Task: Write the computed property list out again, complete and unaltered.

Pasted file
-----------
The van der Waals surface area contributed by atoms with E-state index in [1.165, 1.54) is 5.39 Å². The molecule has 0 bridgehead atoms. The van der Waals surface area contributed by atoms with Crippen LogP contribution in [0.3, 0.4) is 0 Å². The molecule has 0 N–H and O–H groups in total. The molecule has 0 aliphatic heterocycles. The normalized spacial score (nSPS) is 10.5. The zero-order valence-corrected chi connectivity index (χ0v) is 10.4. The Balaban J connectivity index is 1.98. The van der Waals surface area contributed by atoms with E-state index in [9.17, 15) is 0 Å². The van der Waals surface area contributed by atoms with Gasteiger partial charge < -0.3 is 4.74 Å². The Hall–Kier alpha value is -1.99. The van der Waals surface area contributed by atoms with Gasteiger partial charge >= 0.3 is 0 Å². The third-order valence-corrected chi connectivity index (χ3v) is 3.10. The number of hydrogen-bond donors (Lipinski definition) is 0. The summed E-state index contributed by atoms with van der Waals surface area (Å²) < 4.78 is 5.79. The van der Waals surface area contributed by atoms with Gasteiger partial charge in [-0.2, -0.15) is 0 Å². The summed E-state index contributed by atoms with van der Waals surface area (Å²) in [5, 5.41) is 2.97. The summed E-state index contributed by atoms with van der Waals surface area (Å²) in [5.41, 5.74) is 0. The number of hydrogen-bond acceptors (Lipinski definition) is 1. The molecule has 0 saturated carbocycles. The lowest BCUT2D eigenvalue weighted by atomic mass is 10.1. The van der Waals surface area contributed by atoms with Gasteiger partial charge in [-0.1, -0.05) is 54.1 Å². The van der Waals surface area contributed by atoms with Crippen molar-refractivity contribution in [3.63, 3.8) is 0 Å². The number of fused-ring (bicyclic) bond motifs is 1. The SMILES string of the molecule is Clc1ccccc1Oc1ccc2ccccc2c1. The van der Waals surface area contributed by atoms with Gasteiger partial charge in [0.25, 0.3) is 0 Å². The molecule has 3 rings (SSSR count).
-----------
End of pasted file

The van der Waals surface area contributed by atoms with E-state index in [1.165, 1.54) is 5.39 Å². The molecule has 0 bridgehead atoms. The van der Waals surface area contributed by atoms with Crippen LogP contribution in [0.3, 0.4) is 0 Å². The molecule has 0 N–H and O–H groups in total. The molecule has 0 aliphatic heterocycles. The normalized spacial score (nSPS) is 10.5. The zero-order valence-corrected chi connectivity index (χ0v) is 10.4. The Balaban J connectivity index is 1.98. The van der Waals surface area contributed by atoms with E-state index in [9.17, 15) is 0 Å². The van der Waals surface area contributed by atoms with Gasteiger partial charge < -0.3 is 4.74 Å². The Hall–Kier alpha value is -1.99. The van der Waals surface area contributed by atoms with Gasteiger partial charge >= 0.3 is 0 Å². The third-order valence-corrected chi connectivity index (χ3v) is 3.10. The number of hydrogen-bond donors (Lipinski definition) is 0. The summed E-state index contributed by atoms with van der Waals surface area (Å²) < 4.78 is 5.79. The van der Waals surface area contributed by atoms with Gasteiger partial charge in [-0.2, -0.15) is 0 Å². The summed E-state index contributed by atoms with van der Waals surface area (Å²) in [5, 5.41) is 2.97. The summed E-state index contributed by atoms with van der Waals surface area (Å²) in [5.41, 5.74) is 0. The number of hydrogen-bond acceptors (Lipinski definition) is 1. The molecule has 0 saturated carbocycles. The lowest BCUT2D eigenvalue weighted by atomic mass is 10.1. The van der Waals surface area contributed by atoms with Gasteiger partial charge in [-0.1, -0.05) is 54.1 Å². The van der Waals surface area contributed by atoms with Crippen molar-refractivity contribution in [3.63, 3.8) is 0 Å². The number of fused-ring (bicyclic) bond motifs is 1. The SMILES string of the molecule is Clc1ccccc1Oc1ccc2ccccc2c1. The van der Waals surface area contributed by atoms with Gasteiger partial charge in [0.25, 0.3) is 0 Å². The molecule has 3 rings (SSSR count).